Amish family ordered by state appellate court to use electric sewer pump
An Old Order Amish family rides in an open wagon in Lancaster County, Pennsylvania. George Sheldon / Shutterstock.com
A split three-judge panel representing a Pennsylvania appellate court has ordered an Old Order Amish family, whose religious beliefs frown upon the use of electricity, to connect to a municipal sewer through an electric grinder pump.
Sugar Grove Township’s Mandatory Connection Ordinance requires any property owner whose property abuts the Sugar Grove Area Sewer Authority sewer system to connect their properties to the town’s sewage system. The court affirmed the trial court’s decision that electric service was the least intrusive means of sewer connection. This has been problematic for Amish families, as they avoid the use of electricity because of their religious beliefs.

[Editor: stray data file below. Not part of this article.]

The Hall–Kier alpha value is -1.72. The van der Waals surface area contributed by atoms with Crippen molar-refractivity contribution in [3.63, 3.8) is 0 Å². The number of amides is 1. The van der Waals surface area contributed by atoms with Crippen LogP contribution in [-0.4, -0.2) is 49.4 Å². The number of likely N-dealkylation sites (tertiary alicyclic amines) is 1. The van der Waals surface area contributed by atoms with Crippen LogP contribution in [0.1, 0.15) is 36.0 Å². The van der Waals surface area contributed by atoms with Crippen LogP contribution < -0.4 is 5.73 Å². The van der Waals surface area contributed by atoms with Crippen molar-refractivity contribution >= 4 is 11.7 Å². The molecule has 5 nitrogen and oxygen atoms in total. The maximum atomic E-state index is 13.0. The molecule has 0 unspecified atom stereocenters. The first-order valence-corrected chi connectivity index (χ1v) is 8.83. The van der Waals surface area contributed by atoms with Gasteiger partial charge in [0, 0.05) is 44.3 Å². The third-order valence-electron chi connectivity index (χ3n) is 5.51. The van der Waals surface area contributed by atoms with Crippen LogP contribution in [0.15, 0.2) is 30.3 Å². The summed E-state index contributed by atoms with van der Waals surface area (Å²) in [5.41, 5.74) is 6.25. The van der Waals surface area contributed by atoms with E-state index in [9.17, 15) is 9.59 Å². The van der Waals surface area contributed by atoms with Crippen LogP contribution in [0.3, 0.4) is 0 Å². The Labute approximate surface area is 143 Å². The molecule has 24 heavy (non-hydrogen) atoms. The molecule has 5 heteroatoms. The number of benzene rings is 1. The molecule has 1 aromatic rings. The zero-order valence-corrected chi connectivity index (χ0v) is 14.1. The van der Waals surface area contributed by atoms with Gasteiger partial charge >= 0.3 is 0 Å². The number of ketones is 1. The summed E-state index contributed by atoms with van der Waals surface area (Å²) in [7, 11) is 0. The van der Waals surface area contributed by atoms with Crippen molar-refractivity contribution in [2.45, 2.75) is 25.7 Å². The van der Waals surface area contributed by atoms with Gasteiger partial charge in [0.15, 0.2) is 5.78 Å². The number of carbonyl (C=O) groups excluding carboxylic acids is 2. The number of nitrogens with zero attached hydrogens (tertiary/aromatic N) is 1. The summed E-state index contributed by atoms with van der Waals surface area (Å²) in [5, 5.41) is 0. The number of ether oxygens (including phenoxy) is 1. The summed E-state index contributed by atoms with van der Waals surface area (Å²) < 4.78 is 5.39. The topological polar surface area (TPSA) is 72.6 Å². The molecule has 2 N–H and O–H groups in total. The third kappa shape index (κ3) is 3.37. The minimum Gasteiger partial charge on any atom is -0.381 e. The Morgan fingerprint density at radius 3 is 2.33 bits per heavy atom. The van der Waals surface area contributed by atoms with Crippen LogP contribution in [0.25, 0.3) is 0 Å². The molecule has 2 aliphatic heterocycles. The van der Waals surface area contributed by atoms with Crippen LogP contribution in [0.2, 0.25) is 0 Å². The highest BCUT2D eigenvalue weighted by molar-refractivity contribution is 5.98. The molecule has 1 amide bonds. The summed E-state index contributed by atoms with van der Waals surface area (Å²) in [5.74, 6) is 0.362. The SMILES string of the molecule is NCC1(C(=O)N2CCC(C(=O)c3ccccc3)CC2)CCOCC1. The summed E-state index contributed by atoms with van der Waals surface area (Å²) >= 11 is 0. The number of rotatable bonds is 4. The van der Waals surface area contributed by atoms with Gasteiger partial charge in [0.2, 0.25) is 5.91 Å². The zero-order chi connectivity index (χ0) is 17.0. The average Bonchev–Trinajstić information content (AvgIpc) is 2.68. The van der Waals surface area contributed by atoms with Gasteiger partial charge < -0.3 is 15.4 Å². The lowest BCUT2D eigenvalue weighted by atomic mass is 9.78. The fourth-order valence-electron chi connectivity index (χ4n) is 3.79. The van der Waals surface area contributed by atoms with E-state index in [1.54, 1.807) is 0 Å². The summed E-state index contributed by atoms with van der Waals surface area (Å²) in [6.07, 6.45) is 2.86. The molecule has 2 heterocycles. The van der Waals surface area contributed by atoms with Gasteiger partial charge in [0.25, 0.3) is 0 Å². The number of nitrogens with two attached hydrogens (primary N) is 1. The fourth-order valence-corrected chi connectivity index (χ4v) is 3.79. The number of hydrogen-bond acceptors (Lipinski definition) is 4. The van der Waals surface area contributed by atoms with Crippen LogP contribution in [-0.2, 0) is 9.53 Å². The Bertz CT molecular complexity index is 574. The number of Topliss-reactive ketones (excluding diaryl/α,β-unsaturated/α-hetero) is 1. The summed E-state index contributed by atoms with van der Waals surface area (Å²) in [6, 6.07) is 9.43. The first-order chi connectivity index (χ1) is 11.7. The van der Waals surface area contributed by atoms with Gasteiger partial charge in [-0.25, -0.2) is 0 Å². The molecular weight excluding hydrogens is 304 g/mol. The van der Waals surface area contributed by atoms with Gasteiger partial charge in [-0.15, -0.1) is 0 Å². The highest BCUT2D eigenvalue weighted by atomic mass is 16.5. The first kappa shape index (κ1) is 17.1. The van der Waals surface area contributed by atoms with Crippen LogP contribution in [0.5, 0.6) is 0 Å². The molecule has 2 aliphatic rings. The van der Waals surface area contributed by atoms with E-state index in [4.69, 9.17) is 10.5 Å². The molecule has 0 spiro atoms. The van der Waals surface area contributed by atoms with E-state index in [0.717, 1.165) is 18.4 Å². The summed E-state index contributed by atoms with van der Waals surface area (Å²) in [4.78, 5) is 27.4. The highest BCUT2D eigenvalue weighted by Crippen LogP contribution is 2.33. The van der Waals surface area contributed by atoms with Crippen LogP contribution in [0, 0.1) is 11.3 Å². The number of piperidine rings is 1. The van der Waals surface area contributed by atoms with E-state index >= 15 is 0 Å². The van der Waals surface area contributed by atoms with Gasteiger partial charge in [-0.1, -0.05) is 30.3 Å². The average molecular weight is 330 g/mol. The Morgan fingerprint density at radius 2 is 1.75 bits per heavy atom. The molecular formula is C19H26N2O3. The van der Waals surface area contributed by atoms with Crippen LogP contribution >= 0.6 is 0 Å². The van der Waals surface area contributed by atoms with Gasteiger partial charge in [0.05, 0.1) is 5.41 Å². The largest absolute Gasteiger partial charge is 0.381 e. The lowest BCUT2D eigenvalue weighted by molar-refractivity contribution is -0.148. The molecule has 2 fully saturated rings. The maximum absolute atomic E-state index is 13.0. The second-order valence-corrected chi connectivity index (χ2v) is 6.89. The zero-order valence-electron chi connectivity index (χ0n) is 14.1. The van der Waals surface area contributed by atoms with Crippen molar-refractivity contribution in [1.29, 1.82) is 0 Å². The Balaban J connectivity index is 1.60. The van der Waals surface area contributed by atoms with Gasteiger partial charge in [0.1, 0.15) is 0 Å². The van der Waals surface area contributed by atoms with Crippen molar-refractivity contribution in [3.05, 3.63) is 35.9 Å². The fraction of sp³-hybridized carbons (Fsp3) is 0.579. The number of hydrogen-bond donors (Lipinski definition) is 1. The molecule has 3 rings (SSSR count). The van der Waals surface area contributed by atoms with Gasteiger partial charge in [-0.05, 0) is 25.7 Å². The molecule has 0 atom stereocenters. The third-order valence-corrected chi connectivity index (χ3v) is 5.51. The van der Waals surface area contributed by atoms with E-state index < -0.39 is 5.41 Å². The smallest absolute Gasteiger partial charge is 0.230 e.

Plaintiffs Joseph and Barbara Yoder have continuously refused to comply with Sugar Grove Township’s Mandatory Connection Ordinance, citing religious freedom.In fact, this is the third related sewer-connection action involving the Yoders in the past five years.
The Commonwealth Court of Pennsylvania issued its decision Jan. 5. The majority opinion, written by Judge Robert Simpson, contended that the electric pump is the least intrusive means of connecting to the sewage system because it is the only feasible one. Simpson also pointed out that the Yoders have used electrical appliances before such as telephones and were not shunned by the Amish community.
Senior Judge Dan Pellegrini joined Simpson’s ruling. Judge Patricia A. McCullough, on the other hand, did not. Her dissenting opinion asserted that Sugar Grove Township neglected other sanitary ways of disposing sewage that would not require connecting to the sewer system via electricity and would thus preserve the Yoders’ religious freedom.
The unpublished opinion does not establish a legal precedent for future cases in Pennsylvania involving Amish families and public utilities.